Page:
Basis of Mineral Rights


#1

I am trying to figure out the cost basis of mineral rights inherited in 1968 and 2012 in Garvin county. I have been told (1) zero if inherited, (2) Value reported on Estate tax return & (3) Based on income generated from royalties.

Rights have been sold and I just want to report the correct cost basis for determining Capital Gain or Loss.

Thank you,

John


#2

Amount listed on Estate tax return should have been determined from an equation using the monthly income at the time. That should be your basis.


#3

What if there was no amount listed on the return?


#4

The general rule of thumb for vertical wells is four years of oil royalties and seven years of gas royalties. Nor horizontals back in 1968, but the 2012 ones might have some and that may be a different story.

If you have no documentation, then your value may be set at $0 by the IRS and you pay capital gains on all of it.


#5

Thank you Kathy


#6

Thank you M Barnes


#7

Zero.


#8

It would not be zero, because you sold it, therefore it has value. Almost everything has some value. Inherited assets get a stepped basis to their fair market value at the time of death. Any reasonable valuation will usually be accepted as long as it can be explained. Depending on the amount of taxes you are going to pay on this sale would dictate how much effort you wish to put into calculating a basis. The 36 - to 48 month basis is a valid method and easy if you have access to 1099's or the decedent's schedule E. You can use the Estate Tax Return but the goal on the Estate Return is to get the lowest reasonable valuation for the estate. Your goal is the exact opposite.

If none of these easier calculations are available to you, you could make a case for taking your sale amount and reducing it by the annual inflation rate by year for the last 6 years. The key is whether it is a reasonable method of valuation. If it's a significant amount of taxes, talk to an accountant or attorney that specializes in estate planning.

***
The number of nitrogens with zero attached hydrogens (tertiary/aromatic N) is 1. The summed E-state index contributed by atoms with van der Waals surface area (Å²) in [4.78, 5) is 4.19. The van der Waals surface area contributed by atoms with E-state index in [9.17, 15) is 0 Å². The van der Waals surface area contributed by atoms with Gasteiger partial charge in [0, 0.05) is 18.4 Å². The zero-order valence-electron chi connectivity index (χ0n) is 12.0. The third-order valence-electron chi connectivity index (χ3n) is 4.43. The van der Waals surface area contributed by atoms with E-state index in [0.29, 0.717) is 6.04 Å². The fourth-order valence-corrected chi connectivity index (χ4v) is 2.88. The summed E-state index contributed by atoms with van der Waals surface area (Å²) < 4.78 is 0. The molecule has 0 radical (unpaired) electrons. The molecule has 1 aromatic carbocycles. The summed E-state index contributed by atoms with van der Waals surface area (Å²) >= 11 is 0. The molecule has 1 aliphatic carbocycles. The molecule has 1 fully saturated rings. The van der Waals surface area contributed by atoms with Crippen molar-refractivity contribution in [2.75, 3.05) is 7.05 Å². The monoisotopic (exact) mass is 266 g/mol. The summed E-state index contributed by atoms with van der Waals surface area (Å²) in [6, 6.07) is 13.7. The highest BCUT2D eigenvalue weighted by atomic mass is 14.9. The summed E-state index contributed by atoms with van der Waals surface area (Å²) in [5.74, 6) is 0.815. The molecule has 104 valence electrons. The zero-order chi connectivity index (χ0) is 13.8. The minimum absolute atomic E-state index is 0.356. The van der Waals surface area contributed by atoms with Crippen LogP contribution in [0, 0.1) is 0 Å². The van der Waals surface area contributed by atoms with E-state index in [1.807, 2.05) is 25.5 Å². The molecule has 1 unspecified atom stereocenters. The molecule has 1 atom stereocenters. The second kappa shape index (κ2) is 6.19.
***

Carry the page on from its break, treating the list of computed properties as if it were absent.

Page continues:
#9

Laura- The question is ‘cost basis’, not value. John inherited the minerals so his ‘cost’ was zero.


#10

If you inherit, you are not necessarily at zero. If you have an estate valuation by an engineer or have the data to prove what Laura C just said, you can get the step up in value. An attorney or accountant can also help with the evaluation.


#11

Inherited property gets a stepped-up basis or cost basis for tax purposes. The trick is calculating what the basis is. I have used the 36 - 48 month rule, I have also hired an Engineer to provide a reserve estimate with appropriate pricing and a PV12 amount which was used in the tax return.

You could also call the IRS, in my experience dealing with the IRS and preparing Estate Tax Returns, they have been very helpful and reasonable.


#12

Thank you Laura C, I agree with your explanation and will see what I can figure out. Much appreciate


#13

Good afternoon Laura, I have a value of 220,625 over 48 months How would I apply this figure if trying to reach a basis? Thank you for your time.

My email is jcarlin2@mac.com


#14

If you inherit an asset, then your basis is the value of that asset on the date of death of the decedent. No matter what the decedent’s basis was.

If you are gifted property, then your basis is the same as your donor.

While it may be difficult to determine the 1988 value, I would seek the assistance of a landman to provide an appraisal.


#15

Sorry to disagree. But you will be entitled to Stepped-Up Basis. See: IRS Page It states: To determine if the sale of inherited property is taxable, you must first determine your basis in the property. The basis of property inherited from a decedent is generally one of the following:

See also: 26 U.S. Code § 1014 - Basis of property acquired from a decedent

No need to pay full capital gains if there is a basis.
This is why it is better to inherit, rather than be gifted, appreciated assets.


#16

Thank you Richard, I agree with you concerning FMV on date of death. But I am just trying to figure out what the basis would be on the 36-48 month rule with the 1099’s total = $220,625. Problem is no values were listed on Estate tax return. But I do have the 1099 documentation.
John


#17

John: Mark Oates could probably give you a valuation. 405.365.7515 he is a landman and has done similar work for my clients.


#18

Thank you for your time Richard, I appreciate your help. I finally figured out what I needed I believe. You have a nice day. Happy New Year!


#19

IF Estate taxes were underestimated on return 4 years ago is there any way to amend the value this year or are we stuck with value we thought it was? It was inherited.


#20

That would be a CPA question.